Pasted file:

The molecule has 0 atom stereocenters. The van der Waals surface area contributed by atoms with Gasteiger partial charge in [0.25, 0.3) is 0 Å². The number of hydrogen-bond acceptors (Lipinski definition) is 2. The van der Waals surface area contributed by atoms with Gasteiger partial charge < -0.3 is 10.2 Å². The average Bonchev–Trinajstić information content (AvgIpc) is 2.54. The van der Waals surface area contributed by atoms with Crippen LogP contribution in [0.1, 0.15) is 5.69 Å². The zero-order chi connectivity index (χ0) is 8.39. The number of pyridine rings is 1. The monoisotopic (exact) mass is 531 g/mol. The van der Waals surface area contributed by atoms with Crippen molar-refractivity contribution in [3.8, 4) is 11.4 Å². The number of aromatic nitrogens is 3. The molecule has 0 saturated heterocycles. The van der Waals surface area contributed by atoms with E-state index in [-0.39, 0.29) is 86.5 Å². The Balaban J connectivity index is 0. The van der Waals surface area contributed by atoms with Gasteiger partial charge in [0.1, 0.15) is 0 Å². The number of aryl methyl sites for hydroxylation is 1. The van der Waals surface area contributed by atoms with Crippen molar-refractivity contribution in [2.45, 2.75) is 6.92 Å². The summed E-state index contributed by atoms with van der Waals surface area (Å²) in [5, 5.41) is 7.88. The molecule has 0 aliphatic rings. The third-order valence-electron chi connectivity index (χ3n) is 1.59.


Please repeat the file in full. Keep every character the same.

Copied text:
The molecule has 0 atom stereocenters. The van der Waals surface area contributed by atoms with Gasteiger partial charge in [0.25, 0.3) is 0 Å². The number of hydrogen-bond acceptors (Lipinski definition) is 2. The van der Waals surface area contributed by atoms with Gasteiger partial charge < -0.3 is 10.2 Å². The average Bonchev–Trinajstić information content (AvgIpc) is 2.54. The van der Waals surface area contributed by atoms with Crippen LogP contribution in [0.1, 0.15) is 5.69 Å². The zero-order chi connectivity index (χ0) is 8.39. The number of pyridine rings is 1. The monoisotopic (exact) mass is 531 g/mol. The van der Waals surface area contributed by atoms with Crippen molar-refractivity contribution in [3.8, 4) is 11.4 Å². The number of aromatic nitrogens is 3. The molecule has 0 saturated heterocycles. The van der Waals surface area contributed by atoms with E-state index in [-0.39, 0.29) is 86.5 Å². The Balaban J connectivity index is 0. The van der Waals surface area contributed by atoms with Gasteiger partial charge in [0.1, 0.15) is 0 Å². The number of aryl methyl sites for hydroxylation is 1. The van der Waals surface area contributed by atoms with Crippen molar-refractivity contribution in [2.45, 2.75) is 6.92 Å². The summed E-state index contributed by atoms with van der Waals surface area (Å²) in [5, 5.41) is 7.88. The molecule has 0 aliphatic rings. The third-order valence-electron chi connectivity index (χ3n) is 1.59.